I think it’s about the community focus… but the plan goes with a guaranteed living income also for the current time, and it’s prioritizing the needs of the ones that need the most, right now. It’s not necessarily blanket policies for everywhere. 

The Fulcrum: In January 2020, the City of Ottawa declared a housing emergency. Rideau-Vanier is arguably the riding that has been hit the hardest by the lack of affordable housing. How do you plan on working with local politicians to create more affordable housing?

CP: Well, for one thing, is that there is a plan in place and that’s Housing First. 

Housing First means that first of all, you provide a home for everyone. It could be a hotel room just to start. And you have four days to assess a person to see what services their needs require, whether it be addiction, mental health, or physical health services. 

If you put [homeless people] all in shelters, the only thing around them is desperation, and people in the same situation, it’s not going to help them to get out. [Housing First] has been successful, where it’s been tried with a lot of success in Toronto, Vancouver, Montreal, and many cities in the States also. And this approach is not dependent on care. Hotels within the community, or maybe someone opens up a room — you could even compensate these people that are willing to take them in almost as a shelter. 

And then you do that until you find a permanent place for the person. And so that way, when they’re ready to be housed on their own while they’re ready to take on and take care of themselves on their own, also, so there’s less of a likelihood of them to fall back into the same trap that they were in. 

And then the second prong is working towards prevention. So you help the homeless before they become homeless. You don’t wait until homelessness is a problem before you do something about it. It’s pretty basic. We’ve applied that everywhere in our lives. It’s funny how sometimes the solutions are very simple, it is just about the willingness to take them on. 

The Fulcrum: How does the Green Party plan to address and prioritize reconciliation with Canada’s Indigenous peoples? 

CP: Well, first and foremost, without reservation, you accept every [Indigenous] recommendation. You implement that right away. This is based on human rights, human rights were a Canadian ideal, to begin with. It’s ridiculous to think that we still have trouble with reconciliation today. It’s so obvious, the harm and the trauma that we caused in the past. It is time to bring it forward and you need meaningful consultation. 

It’s about all working together. Indigenous people are experts in sustainability. They lived sustainably for thousands of years prior to us arriving here. They have a certain experience and what we need to do is to modernize that experience. 

You have to offer equal opportunity, everywhere. And I think the biggest idea you can focus on is that a person is a person. We all have the same basic needs. And we need to take that approach. As I said, it may seem really simple, but oftentimes, it is that simple. We were all part of the same system.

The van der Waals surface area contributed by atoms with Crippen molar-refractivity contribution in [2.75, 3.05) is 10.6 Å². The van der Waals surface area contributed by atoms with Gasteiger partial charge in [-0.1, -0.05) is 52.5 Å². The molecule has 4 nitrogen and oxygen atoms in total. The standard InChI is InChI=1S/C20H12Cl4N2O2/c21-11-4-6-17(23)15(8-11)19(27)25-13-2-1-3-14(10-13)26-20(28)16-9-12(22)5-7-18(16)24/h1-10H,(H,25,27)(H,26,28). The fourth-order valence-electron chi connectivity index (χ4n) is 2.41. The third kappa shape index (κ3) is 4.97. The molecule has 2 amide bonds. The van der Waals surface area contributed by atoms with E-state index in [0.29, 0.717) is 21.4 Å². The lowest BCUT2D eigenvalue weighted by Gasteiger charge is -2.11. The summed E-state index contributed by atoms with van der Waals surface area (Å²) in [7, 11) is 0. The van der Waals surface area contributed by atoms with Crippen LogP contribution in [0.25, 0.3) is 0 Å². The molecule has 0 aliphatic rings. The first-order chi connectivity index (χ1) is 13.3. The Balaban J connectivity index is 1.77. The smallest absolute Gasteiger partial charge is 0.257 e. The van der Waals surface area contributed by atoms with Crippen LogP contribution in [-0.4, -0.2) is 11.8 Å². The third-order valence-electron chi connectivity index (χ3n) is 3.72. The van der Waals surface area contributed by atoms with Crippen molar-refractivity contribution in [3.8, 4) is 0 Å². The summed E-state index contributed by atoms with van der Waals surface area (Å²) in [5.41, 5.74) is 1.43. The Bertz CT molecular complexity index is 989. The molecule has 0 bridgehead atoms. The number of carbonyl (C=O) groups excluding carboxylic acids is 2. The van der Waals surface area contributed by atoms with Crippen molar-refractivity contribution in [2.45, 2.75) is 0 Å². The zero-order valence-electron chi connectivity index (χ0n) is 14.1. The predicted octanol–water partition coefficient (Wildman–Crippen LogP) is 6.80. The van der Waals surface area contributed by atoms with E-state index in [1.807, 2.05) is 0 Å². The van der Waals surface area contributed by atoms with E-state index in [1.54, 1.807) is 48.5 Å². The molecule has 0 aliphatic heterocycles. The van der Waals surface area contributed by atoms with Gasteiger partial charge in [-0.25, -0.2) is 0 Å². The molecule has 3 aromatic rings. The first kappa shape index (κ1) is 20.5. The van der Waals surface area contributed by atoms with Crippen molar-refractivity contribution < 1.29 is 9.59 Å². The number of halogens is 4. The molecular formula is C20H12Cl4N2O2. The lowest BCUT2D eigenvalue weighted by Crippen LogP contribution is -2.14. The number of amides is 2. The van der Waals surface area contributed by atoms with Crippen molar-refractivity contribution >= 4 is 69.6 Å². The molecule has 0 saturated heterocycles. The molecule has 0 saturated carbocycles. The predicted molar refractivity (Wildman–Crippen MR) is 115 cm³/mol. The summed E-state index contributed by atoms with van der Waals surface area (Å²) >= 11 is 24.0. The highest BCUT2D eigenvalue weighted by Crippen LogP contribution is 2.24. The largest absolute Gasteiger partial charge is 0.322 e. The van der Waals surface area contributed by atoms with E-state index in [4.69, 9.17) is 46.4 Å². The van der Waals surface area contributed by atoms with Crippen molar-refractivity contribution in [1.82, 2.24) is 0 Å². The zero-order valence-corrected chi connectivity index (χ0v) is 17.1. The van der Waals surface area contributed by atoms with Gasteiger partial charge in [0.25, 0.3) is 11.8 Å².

The Fulcrum: Additionally, how will the Green Party seek and be mindful of Indigenous consultation when it comes to environmental protection?

CP: Well, meaningful consultation is a nation-to-nation consultation. It’s the system of nations, it’s not the political system that we have, that they’ve adopted, which is ‘our way of doing things.’ Politicians can be planted there just to go after their own causes.  They’re just there to focus on the needs of whoever put them there and not invest in some of the people themselves. The Indigenous system of representation, it’s homegrown. They were born into it, grew up into it, so they have that wisdom. So it’s meaningful consultation, but nation to nation, not “well, we consulted them.” 

The Fulcrum: Finally, why do you think constituents in Ottawa-Vanier should vote for you? 

CP: I’m a strong proponent of taking a simple approach. I’m focused on just getting some work done, and getting the job done. If you’re spending your time or self-promoting online, when do you find the time to actually do any work?

And when you say you consult your neighbours, or you know, ‘I consulted my constituents,’ it’s not your neighbour across the street or the one next door. Ottawa-Vanier is so varied — we have Beacon Hill, Rockcliffe Park, the Market area… they all have different needs and different backgrounds. So you got to represent the entire riding.

I’m very much a people person, I look for solutions that are in the best interest of everyone, and that will be sustainable. It’s not about the issues of the day, it’s about building a solid foundation. If your foundation is crumbling, the house is coming down… So you build the foundation. That’s my approach.